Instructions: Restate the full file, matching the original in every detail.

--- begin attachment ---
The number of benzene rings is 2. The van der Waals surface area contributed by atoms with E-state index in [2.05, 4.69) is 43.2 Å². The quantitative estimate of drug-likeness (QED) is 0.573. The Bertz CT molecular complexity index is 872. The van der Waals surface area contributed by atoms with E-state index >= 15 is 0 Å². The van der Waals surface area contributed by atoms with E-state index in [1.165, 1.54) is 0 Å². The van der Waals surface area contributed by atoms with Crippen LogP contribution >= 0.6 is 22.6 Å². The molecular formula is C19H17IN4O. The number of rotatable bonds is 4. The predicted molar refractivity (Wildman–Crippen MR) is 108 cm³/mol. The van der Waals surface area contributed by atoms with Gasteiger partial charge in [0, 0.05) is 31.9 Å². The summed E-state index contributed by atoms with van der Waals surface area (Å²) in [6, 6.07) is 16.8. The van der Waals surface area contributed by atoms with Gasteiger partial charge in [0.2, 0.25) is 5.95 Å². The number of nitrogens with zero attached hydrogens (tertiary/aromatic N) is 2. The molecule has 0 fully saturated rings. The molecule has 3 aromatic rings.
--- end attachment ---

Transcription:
The number of benzene rings is 2. The van der Waals surface area contributed by atoms with E-state index in [2.05, 4.69) is 43.2 Å². The quantitative estimate of drug-likeness (QED) is 0.573. The Bertz CT molecular complexity index is 872. The van der Waals surface area contributed by atoms with E-state index >= 15 is 0 Å². The van der Waals surface area contributed by atoms with E-state index in [1.165, 1.54) is 0 Å². The van der Waals surface area contributed by atoms with Crippen LogP contribution >= 0.6 is 22.6 Å². The molecular formula is C19H17IN4O. The number of rotatable bonds is 4. The predicted molar refractivity (Wildman–Crippen MR) is 108 cm³/mol. The van der Waals surface area contributed by atoms with Gasteiger partial charge in [0, 0.05) is 31.9 Å². The summed E-state index contributed by atoms with van der Waals surface area (Å²) in [6, 6.07) is 16.8. The van der Waals surface area contributed by atoms with Gasteiger partial charge in [0.2, 0.25) is 5.95 Å². The number of nitrogens with zero attached hydrogens (tertiary/aromatic N) is 2. The molecule has 0 fully saturated rings. The molecule has 3 aromatic rings.